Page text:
Fat vs NTFS which wins?
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Thread: Fat vs NTFS which wins?

  1. #1
    Senior Member
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    Question Fat vs NTFS which wins?

    I am wondering what is the difference between fat and ntfs. I remember a lil while back i found in my start menu and fat to ntfs converter. I never used this because i never thought i needed it. Of course it dissappeared somehow so i don't know where i can get it. I run a dual boot system with win 98 and xp on it. If i wanted to could i change my file system and still use win98 would that be possible.
    Thanks all,
    XPaCiScOoL

    [glowpurple]\"Your Smallest Flaw is my greatest Strength.\" - Me[/glowpurple]

  2. #2
    AO French Antique News Whore
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    If Win98 and XP are on different disk or partition, you can change the partition who hold XP in NTFS. But that mean that Win98 will not be able to read everything that is on the NTFS file system. If you're Win98 DO NOT need to acces data on the XP partition, I suggest turning in NTFS because NTFS is much better. It read data from disk faster, it include security build-in for very file and encryption. But if you NEED Win98 to acces date on the XP partition, leave everything in FAT 32.
    -Simon \"SDK\"

  3. #3
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    I have Win98 and xp on the same partition. Too bad, i really would have liked to tryy it out Thanks for clearing up my question.
    XPaCiScOoL

    [glowpurple]\"Your Smallest Flaw is my greatest Strength.\" - Me[/glowpurple]

  4. #4
    Antionline Herpetologist
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    XPaciscool, just in case you do decide to convert your partition to NTFS, here's what you do:
    Open a command prompt.
    Type convert c: /fs NTFS
    Pick yes when it asks you whether you want to schedule the conversion
    Reboot.
    Sit back and watch your FAT partition get converted to NTFS
    Cheers,
    cgkanchi

  5. #5
    Junior Member
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    you can switch to NTFS its supposed to be more secure, but ms-dos isnt usable, which i dont think is very good, and most programs that are labeled "win95/98" are unusable in an NTFS filesystem. but like SDK said you can just convert the xp partiition to NTFS. keep the other at FAT32.
    all work and no play makes bios a dull boy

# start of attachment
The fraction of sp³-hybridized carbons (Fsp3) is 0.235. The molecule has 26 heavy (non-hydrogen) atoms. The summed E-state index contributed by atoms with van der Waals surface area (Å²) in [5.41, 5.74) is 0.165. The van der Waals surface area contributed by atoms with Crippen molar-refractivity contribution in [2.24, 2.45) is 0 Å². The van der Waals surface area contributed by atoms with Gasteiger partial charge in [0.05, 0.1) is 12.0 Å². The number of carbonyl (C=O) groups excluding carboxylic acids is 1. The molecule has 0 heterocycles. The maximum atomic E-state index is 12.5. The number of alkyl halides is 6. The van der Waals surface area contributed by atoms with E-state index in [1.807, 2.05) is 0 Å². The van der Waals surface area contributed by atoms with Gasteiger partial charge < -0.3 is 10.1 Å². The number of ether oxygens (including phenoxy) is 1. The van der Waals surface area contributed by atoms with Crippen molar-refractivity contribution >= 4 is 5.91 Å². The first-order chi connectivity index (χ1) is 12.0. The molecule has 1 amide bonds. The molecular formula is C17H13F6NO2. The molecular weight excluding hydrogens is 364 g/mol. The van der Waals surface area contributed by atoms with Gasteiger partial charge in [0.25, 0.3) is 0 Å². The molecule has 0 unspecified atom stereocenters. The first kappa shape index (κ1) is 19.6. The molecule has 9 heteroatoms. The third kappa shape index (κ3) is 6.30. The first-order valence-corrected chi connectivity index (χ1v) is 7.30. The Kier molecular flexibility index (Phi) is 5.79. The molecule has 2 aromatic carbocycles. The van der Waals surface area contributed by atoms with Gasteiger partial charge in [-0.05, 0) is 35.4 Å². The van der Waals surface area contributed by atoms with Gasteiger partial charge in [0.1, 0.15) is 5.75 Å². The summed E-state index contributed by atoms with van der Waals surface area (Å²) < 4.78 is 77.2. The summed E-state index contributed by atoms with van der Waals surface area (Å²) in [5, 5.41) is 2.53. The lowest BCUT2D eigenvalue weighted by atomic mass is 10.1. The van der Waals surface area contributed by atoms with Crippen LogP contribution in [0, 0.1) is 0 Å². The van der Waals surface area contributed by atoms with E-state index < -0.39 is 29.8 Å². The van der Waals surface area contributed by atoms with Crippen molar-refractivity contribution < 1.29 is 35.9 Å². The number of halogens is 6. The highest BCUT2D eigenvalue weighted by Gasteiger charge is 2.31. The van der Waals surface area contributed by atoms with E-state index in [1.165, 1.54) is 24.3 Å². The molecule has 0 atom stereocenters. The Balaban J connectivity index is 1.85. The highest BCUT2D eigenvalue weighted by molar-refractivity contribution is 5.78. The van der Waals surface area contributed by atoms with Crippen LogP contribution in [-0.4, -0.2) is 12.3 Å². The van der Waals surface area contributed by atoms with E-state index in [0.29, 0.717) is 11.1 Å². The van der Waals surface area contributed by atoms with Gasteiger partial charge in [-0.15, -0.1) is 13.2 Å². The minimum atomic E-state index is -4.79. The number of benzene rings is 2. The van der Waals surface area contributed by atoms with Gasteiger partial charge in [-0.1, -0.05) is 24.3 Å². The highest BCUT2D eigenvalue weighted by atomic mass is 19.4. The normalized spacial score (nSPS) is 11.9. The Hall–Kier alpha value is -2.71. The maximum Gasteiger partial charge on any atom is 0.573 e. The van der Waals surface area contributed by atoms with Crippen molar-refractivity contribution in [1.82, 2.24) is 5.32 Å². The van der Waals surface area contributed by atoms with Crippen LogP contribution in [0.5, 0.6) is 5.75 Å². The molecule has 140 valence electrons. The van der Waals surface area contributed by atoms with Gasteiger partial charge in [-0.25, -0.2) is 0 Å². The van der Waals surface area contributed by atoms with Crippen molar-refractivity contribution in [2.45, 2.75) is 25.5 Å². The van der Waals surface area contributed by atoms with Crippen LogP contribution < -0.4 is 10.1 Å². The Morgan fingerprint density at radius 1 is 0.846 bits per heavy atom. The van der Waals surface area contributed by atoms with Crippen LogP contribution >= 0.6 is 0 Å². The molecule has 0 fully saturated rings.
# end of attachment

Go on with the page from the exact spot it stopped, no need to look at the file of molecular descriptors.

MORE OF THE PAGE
6. #6
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    Originally posted here by cgkanchi

    Type convert c: /fs NTFS

    A quick correction... your forgot the : between /fs and NTFS.. it is convert c: /fs:NTFS...

  7. #7
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    xpaciscool,
    there is a driver "NTFS for dos version 3 "
    version 3 uses ntfs5 (for win2k and xp) there's also version 2 which only reads ntfs4 (= nt4)
    It enables you to READ your ntfs partition in windows 98.
    you won't be able to BOOT from a partition using ntfs with this driver though..
    who knows?

  8. #8
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    Well, I was just reading this PC Mag (APC) about a week ago and this is what they said:

    "XP gives you two major choices of the file systems depending on what you want to use them for. In short, you should use NTFS for stability and security, and FAT32 for speed. If you're more concerned with not losing critical data and with being able to secure files and folders against prying eyes, use the NTFS disk format. If you want speed, use FAT32. For best results, you can mix and match formats on a per-disk or per-partition basis: NTFS for your system partition, FAT32 for your scratch disks."

    I never knew NTFS was good for security - would anyone know how it improves security??

    Greg
    \"Do you know what people are most afraid of?
    What they don\'t understand.
    When we don\'t understand, we turn to our assumptions.\"
    -- William Forrester

  9. #9
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    NTFS Gives you the ability to encript files and also setup users/permitions to view files and folders that you would not be able to do with Fat

  10. #10
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    Actually, in XP you can enable that security, even with a FAT32 FS. . .
    In control Panels, open FOLDER OPTIONS, click the second tab, and UNCHECK "simple file sharing"

    you will have that security tab.


    BE WARNED:
    Though this provides a bit of security in XP, i am pretty sure that it can be circumvented through any other OS. . .

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